Cape weather fury hurts in­sur­ers

The Star Early Edition - - COMPANIES -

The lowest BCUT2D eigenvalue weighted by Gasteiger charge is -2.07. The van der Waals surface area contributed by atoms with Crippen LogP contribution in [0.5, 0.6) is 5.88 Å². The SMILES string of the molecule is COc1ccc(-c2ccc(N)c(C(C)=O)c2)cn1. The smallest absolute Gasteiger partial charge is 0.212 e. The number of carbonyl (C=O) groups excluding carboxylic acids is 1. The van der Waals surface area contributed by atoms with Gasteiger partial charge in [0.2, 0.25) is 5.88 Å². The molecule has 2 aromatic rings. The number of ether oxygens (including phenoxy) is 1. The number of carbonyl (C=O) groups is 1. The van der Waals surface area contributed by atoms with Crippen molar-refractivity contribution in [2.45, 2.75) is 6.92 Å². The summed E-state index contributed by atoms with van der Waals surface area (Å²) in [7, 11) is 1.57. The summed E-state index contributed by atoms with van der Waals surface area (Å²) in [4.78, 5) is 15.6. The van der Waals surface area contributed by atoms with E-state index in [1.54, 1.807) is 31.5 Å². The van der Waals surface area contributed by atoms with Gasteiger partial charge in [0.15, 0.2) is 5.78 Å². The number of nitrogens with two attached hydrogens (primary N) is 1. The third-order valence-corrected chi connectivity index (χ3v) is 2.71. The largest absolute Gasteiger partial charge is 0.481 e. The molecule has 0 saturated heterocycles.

SOUTH Africa’s prop­erty and ca­su­alty in­sur­ers face an even tougher year than ex­pected af­ter Cape Town ex­pe­ri­enced its worst storm in 30 years and dozens of fires en­gulfed the re­gion around the town of Knysna this week. The in­sur­ers, in­clud­ing San­tam, Old Mu­tual’s Mu­tual & Fed­eral and Rand Mer­chant In­vest­ment Hold­ings’ OUT­surance unit, are al­ready be­ing bat­tered by an econ­omy that slipped into a re­ces­sion in the first quar­ter, the coun­try’s credit rat­ing down­grade to junk sta­tus, con­tin­ued po­lit­i­cal tur­moil and unem­ploy­ment at a 14-year high. “Profit will be un­der pres­sure,” said Richard Has­son, an an­a­lyst at Elec­tus Fund Man­agers in Cape Town. “In a weak eco­nomic en­vi­ron­ment, such as low gross do­mes­tic prod­uct growth and in­creas­ing unem­ploy­ment, claims typ­i­cally pick up, which will not be good for them. The re­cent fires and storms will af­fect the com­pa­nies.” The storm in Cape Town claimed at least nine lives, blew roofs off houses, flooded build­ings, downed power lines and forced schools to close on Wed­nes­day. About a five-hour drive to the east, around the wealthy towns of Knysna and Plet­ten­berg Bay, more than 26 fires broke out late on Wed­nes­day, with “se­vere dev­as­ta­tion” in at least 12 suburbs, ac­cord­ing to lo­cal gov­ern­ment of­fi­cials. The ex­pected in­flux of claims may not push the big­ger prop­erty and ca­su­alty in­sur­ers into losses for the year, but com­pa­nies like Zurich In­surance South Africa and Auto & Gen­eral In­surance may strug­gle, Adrian Cloete, an­a­lyst at PSG Wealth, said in Cape Town. The rein­sur­ance pro­grammes will help to ab­sorb the im­pact, although un­der­writ­ing mar­gins are likely to con­tract, he said. San­tam, which on May 31 said un­der­writ­ing re­sults are un­der pres­sure, dropped as much as 2.9 per­cent to its low­est level on a clos­ing ba­sis in al­most four months. Old Mu­tual de­clined as much as 1.1 per­cent and RMI fell more than 2 per­cent. – Bloomberg

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